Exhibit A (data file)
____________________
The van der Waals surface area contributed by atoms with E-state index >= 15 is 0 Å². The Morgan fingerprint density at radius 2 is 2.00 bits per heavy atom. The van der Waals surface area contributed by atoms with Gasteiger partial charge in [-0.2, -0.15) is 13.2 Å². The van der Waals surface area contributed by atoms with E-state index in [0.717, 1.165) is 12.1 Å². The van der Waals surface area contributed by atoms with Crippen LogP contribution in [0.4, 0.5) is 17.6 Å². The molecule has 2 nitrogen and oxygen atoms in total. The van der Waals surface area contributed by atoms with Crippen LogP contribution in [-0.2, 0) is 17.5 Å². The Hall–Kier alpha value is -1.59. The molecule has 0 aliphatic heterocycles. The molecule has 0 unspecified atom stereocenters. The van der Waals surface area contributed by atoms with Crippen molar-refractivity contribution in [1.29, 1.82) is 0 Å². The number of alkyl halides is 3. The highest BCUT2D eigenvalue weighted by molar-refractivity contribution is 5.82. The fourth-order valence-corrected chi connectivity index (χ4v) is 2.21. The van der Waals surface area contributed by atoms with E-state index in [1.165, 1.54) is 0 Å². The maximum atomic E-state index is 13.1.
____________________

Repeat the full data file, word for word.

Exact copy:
The van der Waals surface area contributed by atoms with E-state index >= 15 is 0 Å². The Morgan fingerprint density at radius 2 is 2.00 bits per heavy atom. The van der Waals surface area contributed by atoms with Gasteiger partial charge in [-0.2, -0.15) is 13.2 Å². The van der Waals surface area contributed by atoms with E-state index in [0.717, 1.165) is 12.1 Å². The van der Waals surface area contributed by atoms with Crippen LogP contribution in [0.4, 0.5) is 17.6 Å². The molecule has 2 nitrogen and oxygen atoms in total. The van der Waals surface area contributed by atoms with Crippen LogP contribution in [-0.2, 0) is 17.5 Å². The Hall–Kier alpha value is -1.59. The molecule has 0 aliphatic heterocycles. The molecule has 0 unspecified atom stereocenters. The van der Waals surface area contributed by atoms with Crippen molar-refractivity contribution in [1.29, 1.82) is 0 Å². The number of alkyl halides is 3. The highest BCUT2D eigenvalue weighted by molar-refractivity contribution is 5.82. The fourth-order valence-corrected chi connectivity index (χ4v) is 2.21. The van der Waals surface area contributed by atoms with E-state index in [1.165, 1.54) is 0 Å². The maximum atomic E-state index is 13.1.